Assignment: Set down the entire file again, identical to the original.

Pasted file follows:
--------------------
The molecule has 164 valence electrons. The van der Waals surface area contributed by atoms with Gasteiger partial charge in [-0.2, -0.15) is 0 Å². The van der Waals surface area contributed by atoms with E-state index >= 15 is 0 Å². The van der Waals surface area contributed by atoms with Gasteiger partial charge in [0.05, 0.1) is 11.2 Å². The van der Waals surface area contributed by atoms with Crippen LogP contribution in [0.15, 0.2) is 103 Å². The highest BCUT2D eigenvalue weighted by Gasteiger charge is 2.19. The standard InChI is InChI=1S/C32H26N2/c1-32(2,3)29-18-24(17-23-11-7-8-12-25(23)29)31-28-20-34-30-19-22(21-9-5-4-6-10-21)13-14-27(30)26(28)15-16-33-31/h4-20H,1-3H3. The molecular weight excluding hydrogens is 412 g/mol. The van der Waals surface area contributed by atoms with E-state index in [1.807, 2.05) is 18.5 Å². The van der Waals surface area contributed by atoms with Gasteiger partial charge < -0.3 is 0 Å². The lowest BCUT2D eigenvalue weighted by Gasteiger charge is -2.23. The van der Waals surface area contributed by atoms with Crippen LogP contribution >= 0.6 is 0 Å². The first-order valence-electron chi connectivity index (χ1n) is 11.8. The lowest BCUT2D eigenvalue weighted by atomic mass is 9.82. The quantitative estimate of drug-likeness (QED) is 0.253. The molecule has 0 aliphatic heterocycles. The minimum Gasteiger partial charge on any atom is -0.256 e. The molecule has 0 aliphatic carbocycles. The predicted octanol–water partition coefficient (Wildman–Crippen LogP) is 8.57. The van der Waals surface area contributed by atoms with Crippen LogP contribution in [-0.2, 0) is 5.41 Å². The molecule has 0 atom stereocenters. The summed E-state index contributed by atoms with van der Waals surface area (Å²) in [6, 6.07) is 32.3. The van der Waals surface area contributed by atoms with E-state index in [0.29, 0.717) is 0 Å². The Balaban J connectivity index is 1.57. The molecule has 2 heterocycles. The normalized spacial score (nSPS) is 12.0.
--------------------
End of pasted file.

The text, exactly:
The molecule has 164 valence electrons. The van der Waals surface area contributed by atoms with Gasteiger partial charge in [-0.2, -0.15) is 0 Å². The van der Waals surface area contributed by atoms with E-state index >= 15 is 0 Å². The van der Waals surface area contributed by atoms with Gasteiger partial charge in [0.05, 0.1) is 11.2 Å². The van der Waals surface area contributed by atoms with Crippen LogP contribution in [0.15, 0.2) is 103 Å². The highest BCUT2D eigenvalue weighted by Gasteiger charge is 2.19. The standard InChI is InChI=1S/C32H26N2/c1-32(2,3)29-18-24(17-23-11-7-8-12-25(23)29)31-28-20-34-30-19-22(21-9-5-4-6-10-21)13-14-27(30)26(28)15-16-33-31/h4-20H,1-3H3. The molecular weight excluding hydrogens is 412 g/mol. The van der Waals surface area contributed by atoms with E-state index in [1.807, 2.05) is 18.5 Å². The van der Waals surface area contributed by atoms with Gasteiger partial charge < -0.3 is 0 Å². The lowest BCUT2D eigenvalue weighted by Gasteiger charge is -2.23. The van der Waals surface area contributed by atoms with Crippen LogP contribution >= 0.6 is 0 Å². The first-order valence-electron chi connectivity index (χ1n) is 11.8. The lowest BCUT2D eigenvalue weighted by atomic mass is 9.82. The quantitative estimate of drug-likeness (QED) is 0.253. The molecule has 0 aliphatic heterocycles. The minimum Gasteiger partial charge on any atom is -0.256 e. The molecule has 0 aliphatic carbocycles. The predicted octanol–water partition coefficient (Wildman–Crippen LogP) is 8.57. The van der Waals surface area contributed by atoms with Crippen LogP contribution in [-0.2, 0) is 5.41 Å². The molecule has 0 atom stereocenters. The summed E-state index contributed by atoms with van der Waals surface area (Å²) in [6, 6.07) is 32.3. The van der Waals surface area contributed by atoms with E-state index in [0.29, 0.717) is 0 Å². The Balaban J connectivity index is 1.57. The molecule has 2 heterocycles. The normalized spacial score (nSPS) is 12.0.